The Children's Act 38 of 2005 has influenced not only the rights of children and parents, but also the way in which any disputes in this area are dealt with in practice. Our courts have also had to move away from certain traditional prejudices, and embrace the new approach to these legal proceedings set out by the Act.
The main purposes of the Act are detailed in the preamble as:
- To give effect to certain rights of children as contained in the Constitution;
- To set out principles relating to the care and protection of children;
- To define parental responsibilities and rights
- To make further provision regarding children's courts
- To provide for the issuing of contribution orders;
- To make new provisions for the adoption of children;
- To provide for inter-country adoption;
- To Prohibit child abduction and to give effect to the Hague Convention on International Child Abduction;
- To provide for surrogate mothergood;
- To create certain new offences relating to children
There are accordingly many questions that lawyers deal with on a daily basis, most of which have their answers rooted in the Children's Act, including:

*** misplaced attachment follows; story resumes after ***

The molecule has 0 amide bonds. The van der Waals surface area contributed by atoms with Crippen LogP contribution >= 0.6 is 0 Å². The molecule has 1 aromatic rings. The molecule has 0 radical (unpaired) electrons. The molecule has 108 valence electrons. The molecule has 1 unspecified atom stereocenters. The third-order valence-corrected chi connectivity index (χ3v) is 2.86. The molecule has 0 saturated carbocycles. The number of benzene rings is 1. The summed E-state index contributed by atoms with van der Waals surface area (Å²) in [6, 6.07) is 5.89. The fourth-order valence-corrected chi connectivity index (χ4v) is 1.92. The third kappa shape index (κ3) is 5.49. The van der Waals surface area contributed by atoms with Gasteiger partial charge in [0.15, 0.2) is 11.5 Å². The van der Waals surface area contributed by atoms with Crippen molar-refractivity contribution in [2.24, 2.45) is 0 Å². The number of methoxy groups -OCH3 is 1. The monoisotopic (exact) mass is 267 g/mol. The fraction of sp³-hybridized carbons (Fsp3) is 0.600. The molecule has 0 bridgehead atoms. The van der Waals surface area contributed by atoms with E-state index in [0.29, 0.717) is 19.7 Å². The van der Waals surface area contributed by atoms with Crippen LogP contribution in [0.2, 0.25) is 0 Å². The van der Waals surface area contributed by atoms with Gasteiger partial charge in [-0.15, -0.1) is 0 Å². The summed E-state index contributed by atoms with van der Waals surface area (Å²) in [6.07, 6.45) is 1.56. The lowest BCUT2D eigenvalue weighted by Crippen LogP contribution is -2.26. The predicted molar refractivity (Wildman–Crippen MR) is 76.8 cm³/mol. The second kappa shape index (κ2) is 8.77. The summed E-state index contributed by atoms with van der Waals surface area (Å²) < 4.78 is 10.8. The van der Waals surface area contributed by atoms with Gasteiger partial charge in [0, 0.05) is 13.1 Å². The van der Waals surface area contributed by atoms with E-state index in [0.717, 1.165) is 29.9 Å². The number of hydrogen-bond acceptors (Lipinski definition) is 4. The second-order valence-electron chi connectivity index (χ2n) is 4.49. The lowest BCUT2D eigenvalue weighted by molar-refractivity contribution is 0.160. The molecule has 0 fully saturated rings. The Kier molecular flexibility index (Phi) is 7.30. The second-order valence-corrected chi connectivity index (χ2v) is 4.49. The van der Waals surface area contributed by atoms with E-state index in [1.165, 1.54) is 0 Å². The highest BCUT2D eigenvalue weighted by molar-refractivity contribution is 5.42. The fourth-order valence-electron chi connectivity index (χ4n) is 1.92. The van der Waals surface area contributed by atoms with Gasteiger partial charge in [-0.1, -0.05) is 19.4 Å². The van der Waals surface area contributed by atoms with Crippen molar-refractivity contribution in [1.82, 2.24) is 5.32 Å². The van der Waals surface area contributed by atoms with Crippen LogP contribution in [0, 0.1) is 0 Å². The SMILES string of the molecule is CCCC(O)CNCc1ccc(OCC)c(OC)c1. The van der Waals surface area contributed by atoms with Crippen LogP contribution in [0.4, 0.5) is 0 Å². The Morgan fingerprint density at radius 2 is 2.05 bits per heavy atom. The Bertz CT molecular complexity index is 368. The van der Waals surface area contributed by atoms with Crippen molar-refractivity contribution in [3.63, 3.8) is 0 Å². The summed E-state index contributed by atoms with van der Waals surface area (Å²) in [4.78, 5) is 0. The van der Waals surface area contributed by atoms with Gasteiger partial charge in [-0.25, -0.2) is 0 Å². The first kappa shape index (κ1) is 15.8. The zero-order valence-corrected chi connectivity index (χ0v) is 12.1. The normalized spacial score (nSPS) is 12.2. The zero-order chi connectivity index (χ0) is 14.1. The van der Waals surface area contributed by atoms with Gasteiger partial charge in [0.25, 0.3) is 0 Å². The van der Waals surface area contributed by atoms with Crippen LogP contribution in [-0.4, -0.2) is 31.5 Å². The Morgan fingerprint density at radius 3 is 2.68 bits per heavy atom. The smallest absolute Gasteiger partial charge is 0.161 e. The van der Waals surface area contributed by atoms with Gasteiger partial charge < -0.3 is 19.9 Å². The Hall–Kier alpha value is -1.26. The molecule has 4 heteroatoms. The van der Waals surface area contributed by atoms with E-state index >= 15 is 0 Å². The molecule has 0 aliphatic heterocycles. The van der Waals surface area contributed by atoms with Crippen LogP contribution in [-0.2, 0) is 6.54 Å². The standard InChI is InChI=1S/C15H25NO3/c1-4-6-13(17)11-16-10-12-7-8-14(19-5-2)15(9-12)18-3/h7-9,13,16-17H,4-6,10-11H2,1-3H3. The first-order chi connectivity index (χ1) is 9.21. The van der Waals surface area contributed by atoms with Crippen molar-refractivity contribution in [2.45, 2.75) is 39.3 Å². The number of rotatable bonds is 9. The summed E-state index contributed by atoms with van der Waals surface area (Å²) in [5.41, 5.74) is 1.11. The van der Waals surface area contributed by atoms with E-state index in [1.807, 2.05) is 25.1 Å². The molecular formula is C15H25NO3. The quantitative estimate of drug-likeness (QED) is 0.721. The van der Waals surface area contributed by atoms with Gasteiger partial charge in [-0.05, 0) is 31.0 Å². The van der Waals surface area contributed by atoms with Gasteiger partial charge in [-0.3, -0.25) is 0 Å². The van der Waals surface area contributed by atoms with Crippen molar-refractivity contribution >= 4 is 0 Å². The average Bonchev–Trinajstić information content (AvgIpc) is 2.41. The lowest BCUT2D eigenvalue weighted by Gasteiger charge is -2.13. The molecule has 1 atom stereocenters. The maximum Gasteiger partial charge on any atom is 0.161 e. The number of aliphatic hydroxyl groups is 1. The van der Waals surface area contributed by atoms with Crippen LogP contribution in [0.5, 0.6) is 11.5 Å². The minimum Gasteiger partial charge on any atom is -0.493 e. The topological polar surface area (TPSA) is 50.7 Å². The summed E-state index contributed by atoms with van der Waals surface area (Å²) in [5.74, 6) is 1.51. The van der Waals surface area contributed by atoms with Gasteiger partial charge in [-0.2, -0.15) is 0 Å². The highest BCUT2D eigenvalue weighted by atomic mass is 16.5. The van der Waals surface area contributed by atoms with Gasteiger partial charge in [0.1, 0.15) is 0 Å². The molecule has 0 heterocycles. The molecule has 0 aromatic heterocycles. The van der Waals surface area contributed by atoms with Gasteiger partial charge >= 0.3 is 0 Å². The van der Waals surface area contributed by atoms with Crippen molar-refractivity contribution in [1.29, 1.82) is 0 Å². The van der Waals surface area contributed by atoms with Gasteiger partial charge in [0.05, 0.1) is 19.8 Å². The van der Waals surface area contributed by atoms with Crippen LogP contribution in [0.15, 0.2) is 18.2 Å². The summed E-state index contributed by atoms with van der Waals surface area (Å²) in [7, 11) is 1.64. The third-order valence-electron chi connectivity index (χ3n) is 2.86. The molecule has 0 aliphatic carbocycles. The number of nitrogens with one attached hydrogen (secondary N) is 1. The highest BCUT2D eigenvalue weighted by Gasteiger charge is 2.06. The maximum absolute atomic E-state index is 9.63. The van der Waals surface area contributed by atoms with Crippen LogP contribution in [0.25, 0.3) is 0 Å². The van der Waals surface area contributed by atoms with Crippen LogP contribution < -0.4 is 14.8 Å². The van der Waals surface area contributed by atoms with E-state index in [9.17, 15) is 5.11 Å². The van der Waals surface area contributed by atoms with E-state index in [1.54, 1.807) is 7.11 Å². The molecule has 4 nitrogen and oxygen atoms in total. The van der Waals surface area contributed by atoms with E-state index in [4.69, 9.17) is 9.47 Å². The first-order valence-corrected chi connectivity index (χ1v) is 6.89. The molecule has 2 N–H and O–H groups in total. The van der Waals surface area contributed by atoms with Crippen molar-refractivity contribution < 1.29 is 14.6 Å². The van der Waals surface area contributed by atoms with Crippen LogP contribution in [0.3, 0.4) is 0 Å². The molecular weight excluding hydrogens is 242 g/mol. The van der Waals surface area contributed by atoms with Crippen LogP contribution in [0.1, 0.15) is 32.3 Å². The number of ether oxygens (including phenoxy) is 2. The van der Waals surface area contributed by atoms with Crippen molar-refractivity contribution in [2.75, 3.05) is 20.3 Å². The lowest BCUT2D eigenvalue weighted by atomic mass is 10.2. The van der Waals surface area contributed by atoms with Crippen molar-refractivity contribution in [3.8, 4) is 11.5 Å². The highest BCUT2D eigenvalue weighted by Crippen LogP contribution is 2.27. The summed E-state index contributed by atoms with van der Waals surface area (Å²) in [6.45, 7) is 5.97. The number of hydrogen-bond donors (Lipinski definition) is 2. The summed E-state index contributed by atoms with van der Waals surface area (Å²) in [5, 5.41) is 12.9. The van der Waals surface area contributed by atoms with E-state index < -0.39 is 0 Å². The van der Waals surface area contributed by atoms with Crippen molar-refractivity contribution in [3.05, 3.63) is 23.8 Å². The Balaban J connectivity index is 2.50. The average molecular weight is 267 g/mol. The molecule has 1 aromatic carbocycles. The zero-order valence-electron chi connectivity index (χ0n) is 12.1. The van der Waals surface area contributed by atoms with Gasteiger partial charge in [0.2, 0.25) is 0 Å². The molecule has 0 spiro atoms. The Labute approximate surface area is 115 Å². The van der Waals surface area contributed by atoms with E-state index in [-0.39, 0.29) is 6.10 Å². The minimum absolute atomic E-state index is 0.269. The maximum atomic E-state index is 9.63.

Q: How does a biological father of a child who was never married to the child's mother ensure that these rights are afforded him?
Q: What does the mother of this child do if she wants to relocate?
Q: If the parents can reach an agreement, can they draw up an agreement and if so what should it contain? How can the agreement be enforced?
Q: What happens where a child resides with a grandparent and not the father or mother?
Q: Who is the legal guardian of the child?
Our panel of attorneys are able to assist you with these and many more questions. Please feel free to ask a question and one of our attorneys will get back to you shortly.